3. Learn something new

It might sound obvious, but the more you use your brain, the better its going to perform for you.

For example, learning a new instrument improves your skill of translating something you see (sheet music) to something you actually do (playing the instrument).

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Learning a new language exposes your brain to a different way of thinking, a different way of expressing yourself.

You can even literally take it a step further, and learn how to dance. Studies indicate that learning to dance helps seniors avoid Alzheimer’s. Not bad, huh?

4. Follow a brain training program

The Internet world can help you improve your brain function while lazily sitting on your couch. A clinically proven program like BrainHQ can help you improve your memory, or think faster, by just following their brain training exercises.

5. Work your body

You knew this one was coming didn’t you? Yes indeed, exercise does not just work your body; it also improves the fitness of your brain.

Even briefly exercising for 20 minutes facilitates information processing and memory functions. But it’s not just that–exercise actually helps your brain create those new neural connections faster. You will learn faster, your alertness level will increase, and you get all that by moving your body.

Now, if you are not already a regular exerciser, and already feel guilty that you are not helping your brain by exercising more, try a brain training exercise program like Exercise Bliss.

Remember, just like we discussed in #2, by training your brain to do something new repeatedly, you are actually changing yourself permanently.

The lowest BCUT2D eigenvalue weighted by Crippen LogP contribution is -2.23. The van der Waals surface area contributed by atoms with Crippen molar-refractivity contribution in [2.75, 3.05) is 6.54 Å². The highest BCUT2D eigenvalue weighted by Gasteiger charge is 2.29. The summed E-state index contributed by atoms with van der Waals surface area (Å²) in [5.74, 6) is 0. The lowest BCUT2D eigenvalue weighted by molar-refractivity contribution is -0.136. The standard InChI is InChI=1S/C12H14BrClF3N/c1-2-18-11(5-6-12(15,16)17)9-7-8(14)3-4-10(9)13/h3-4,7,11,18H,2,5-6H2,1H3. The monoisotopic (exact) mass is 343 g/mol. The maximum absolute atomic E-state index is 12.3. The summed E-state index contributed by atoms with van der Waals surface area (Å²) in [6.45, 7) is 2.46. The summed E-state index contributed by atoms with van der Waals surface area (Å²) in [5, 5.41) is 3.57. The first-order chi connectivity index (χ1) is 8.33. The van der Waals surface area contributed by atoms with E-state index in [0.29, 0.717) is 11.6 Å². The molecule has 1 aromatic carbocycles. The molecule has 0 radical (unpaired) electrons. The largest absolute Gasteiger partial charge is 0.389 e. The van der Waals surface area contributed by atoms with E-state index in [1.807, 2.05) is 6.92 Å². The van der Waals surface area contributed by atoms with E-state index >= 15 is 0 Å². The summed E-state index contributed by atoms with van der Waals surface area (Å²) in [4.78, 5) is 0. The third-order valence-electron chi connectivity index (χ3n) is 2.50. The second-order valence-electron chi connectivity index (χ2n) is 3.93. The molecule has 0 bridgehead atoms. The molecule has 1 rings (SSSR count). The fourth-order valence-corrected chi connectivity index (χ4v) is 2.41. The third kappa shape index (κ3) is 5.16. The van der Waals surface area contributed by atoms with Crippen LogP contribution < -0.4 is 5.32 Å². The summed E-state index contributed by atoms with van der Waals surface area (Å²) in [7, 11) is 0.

6. Spend time with your loved ones

If you want optimal cognitive abilities, then you’ve got to have meaningful relationships in your life.  Talking with others and engaging with your loved ones helps you think more clearly, and it can also lift your mood.

If you are an extrovert, this holds even more weight for you. At a class at Stanford University, I learned that extroverts actually use talking to other people as a way to understand and process their own thoughts.

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I remember that the teacher told us that after a personality test said she was an extrovert, she was surprised. She had always thought of herself as an introvert. But then, she realized how much talking to others helped her frame her own thoughts, so she accepted her new-found status as an extrovert.

7. Avoid crossword puzzles

Many of us, when we think of brain fitness, think of crossword puzzles. And it’s true–crossword puzzles do improve our fluency, yet studies show they are not enough by themselves.

Are they fun? Yes. Do they sharpen your brain? Not really.

Of course, if you are doing this for fun, then by all means go ahead. If you are doing it for brain fitness, then you might want to choose another activity

8. Eat right – and make sure dark chocolate is included

Foods like fish, fruits, and vegetables help your brain perform optimally. Yet, you might not know that dark chocolate gives your brain a good boost as well.

When you eat chocolate, your brain produces dopamine. And dopamine helps you learn faster and remember better. Not to mention, chocolate contains flavonols, antioxidants, which also improve your brain functions.

So next time you have something difficult to do, make sure you grab a bite or two of dark chocolate!

Now that you know how to train your brain, it’s actually time to start doing.

Don’t just consume this content and then go on with your life as if nothing has changed. Put this knowledge into action and become smarter than ever!

Featured photo credit: Unsplash via unsplash.com